More federal funds going to community colleges, rural institutions and serving minorities


Coahoma Community College graduatesThe U.S. Department of Education (ED) announced Wednesday that 244 colleges and universities have received the final $198 million in federal grants through the Higher Education Emergency Relief Fund (HEERF).

“These funds were earmarked for institutions with the greatest unmet need to ensure they can stay open and keep students enrolled to graduate,” said First Lady Dr. Jill Biden, who is also a professor of community college, during a press conference Wednesday. on the news. “Today, I am delighted to announce the approximately 250 winners of these funds, including more than 100 community colleges.”

In March 2021, President Biden signed the US bailout, which provided nearly $40 billion in relief funds to colleges and universities to help students affected by the pandemic.

Nearly 90% of this latest round of funds will go to historically black colleges and universities (HBCUs), minority-serving institutions (MSIs), community colleges, rural institutions, and institutions that serve large student populations in low income.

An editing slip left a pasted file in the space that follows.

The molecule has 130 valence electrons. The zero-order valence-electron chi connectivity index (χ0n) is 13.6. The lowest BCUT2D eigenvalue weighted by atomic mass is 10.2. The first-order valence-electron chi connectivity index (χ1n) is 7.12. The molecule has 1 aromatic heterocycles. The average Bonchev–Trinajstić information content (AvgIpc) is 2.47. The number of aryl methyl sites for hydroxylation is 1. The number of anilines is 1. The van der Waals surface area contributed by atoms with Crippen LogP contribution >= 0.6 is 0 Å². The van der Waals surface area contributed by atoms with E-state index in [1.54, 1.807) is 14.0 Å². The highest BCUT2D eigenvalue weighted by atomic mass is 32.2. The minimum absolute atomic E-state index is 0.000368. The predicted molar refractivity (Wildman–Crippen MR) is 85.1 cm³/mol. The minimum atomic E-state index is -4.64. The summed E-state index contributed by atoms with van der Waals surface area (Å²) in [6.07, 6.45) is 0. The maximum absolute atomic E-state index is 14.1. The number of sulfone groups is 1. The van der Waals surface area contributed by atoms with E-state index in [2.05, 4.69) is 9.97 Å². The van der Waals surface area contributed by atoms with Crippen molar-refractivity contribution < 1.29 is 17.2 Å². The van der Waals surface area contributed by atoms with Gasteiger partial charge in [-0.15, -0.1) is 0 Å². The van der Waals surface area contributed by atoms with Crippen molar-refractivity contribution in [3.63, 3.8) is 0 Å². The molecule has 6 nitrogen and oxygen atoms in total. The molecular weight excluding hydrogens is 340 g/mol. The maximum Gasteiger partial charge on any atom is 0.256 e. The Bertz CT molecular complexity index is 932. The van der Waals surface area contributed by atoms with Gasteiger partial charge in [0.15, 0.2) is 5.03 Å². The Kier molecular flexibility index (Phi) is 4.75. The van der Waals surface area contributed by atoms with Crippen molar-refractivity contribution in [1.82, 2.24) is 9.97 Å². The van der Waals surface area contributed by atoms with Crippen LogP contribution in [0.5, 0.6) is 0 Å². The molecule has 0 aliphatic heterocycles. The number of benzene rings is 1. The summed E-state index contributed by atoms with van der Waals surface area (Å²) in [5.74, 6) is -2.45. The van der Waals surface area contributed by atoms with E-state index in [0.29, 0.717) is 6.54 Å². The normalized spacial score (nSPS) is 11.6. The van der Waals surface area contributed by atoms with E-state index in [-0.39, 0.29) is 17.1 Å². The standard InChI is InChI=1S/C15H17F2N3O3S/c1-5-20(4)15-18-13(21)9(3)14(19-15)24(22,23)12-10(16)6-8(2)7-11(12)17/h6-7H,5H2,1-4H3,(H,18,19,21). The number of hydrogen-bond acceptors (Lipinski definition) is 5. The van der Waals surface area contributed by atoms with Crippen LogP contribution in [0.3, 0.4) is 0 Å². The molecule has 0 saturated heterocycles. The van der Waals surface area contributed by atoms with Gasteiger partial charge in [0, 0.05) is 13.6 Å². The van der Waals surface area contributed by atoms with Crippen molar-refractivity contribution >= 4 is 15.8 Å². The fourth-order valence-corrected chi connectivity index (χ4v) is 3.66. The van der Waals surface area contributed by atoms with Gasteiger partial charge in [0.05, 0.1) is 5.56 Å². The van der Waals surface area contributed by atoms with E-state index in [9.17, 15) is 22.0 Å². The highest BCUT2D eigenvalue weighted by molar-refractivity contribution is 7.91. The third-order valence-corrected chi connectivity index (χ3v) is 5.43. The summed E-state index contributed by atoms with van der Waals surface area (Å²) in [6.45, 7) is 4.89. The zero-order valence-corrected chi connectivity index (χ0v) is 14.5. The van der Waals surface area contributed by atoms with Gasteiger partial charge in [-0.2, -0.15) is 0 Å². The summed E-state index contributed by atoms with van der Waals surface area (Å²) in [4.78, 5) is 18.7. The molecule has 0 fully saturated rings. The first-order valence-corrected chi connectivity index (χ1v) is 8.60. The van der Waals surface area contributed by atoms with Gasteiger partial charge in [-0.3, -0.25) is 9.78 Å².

“As a minority-serving institution, we understand the challenges many of our students face, from balancing full-time employment, food insecurity and housing,” said Dr. Donald Generals, president of Community College of Philadelphia, one of the recent scholarship recipients, at the press conference. “For this reason, we are pleased to know that colleges like ours can use certain federal funds to directly support students.”

The majority of institutions that receive these funds are required to distribute about half of all scholarships directly to students who need them the most, according to ED. This requirement is intended to provide more support to students struggling with housing instability, tuition fees, food insecurity, and other basic needs.

Dr. Valmadge Towner, president of Coahoma Community College, an HBCU in Mississippi, also spoke at the conference, as the institution was one of the latest grant recipients.

Towner noted that Coahoma had used previous HEERF money to meet a range of needs, including providing hotspots for students with limited internet access, helping them take their courses online. Additional support, he said, will be just as essential.

“That’s the mission of the Biden-Harris administration,” U.S. Secretary of Education Dr. Miguel Cardona said at the press conference. “A higher education that is more equitable and more inclusive than ever.”

Rebecca Kelliher can be reached at [email protected]

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